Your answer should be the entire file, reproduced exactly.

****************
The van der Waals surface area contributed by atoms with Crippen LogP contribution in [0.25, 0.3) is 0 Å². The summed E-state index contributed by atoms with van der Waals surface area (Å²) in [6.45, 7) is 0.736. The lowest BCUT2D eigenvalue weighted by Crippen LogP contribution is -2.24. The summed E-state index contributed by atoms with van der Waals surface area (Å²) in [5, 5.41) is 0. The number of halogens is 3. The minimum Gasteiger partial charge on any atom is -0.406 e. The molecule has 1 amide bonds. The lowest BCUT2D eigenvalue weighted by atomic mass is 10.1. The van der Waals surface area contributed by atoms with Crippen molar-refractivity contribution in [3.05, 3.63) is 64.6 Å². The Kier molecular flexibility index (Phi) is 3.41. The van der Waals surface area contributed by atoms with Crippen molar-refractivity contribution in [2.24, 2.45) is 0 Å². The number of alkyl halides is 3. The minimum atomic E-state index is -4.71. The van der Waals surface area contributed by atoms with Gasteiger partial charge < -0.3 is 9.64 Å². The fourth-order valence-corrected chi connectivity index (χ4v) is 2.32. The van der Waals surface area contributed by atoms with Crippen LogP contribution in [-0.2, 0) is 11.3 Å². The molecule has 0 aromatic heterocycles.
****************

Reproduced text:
The van der Waals surface area contributed by atoms with Crippen LogP contribution in [0.25, 0.3) is 0 Å². The summed E-state index contributed by atoms with van der Waals surface area (Å²) in [6.45, 7) is 0.736. The lowest BCUT2D eigenvalue weighted by Crippen LogP contribution is -2.24. The summed E-state index contributed by atoms with van der Waals surface area (Å²) in [5, 5.41) is 0. The number of halogens is 3. The minimum Gasteiger partial charge on any atom is -0.406 e. The molecule has 1 amide bonds. The lowest BCUT2D eigenvalue weighted by atomic mass is 10.1. The van der Waals surface area contributed by atoms with Crippen molar-refractivity contribution in [3.05, 3.63) is 64.6 Å². The Kier molecular flexibility index (Phi) is 3.41. The van der Waals surface area contributed by atoms with Crippen molar-refractivity contribution in [2.24, 2.45) is 0 Å². The number of alkyl halides is 3. The minimum atomic E-state index is -4.71. The van der Waals surface area contributed by atoms with Gasteiger partial charge < -0.3 is 9.64 Å². The fourth-order valence-corrected chi connectivity index (χ4v) is 2.32. The van der Waals surface area contributed by atoms with Crippen LogP contribution in [-0.2, 0) is 11.3 Å². The molecule has 0 aromatic heterocycles.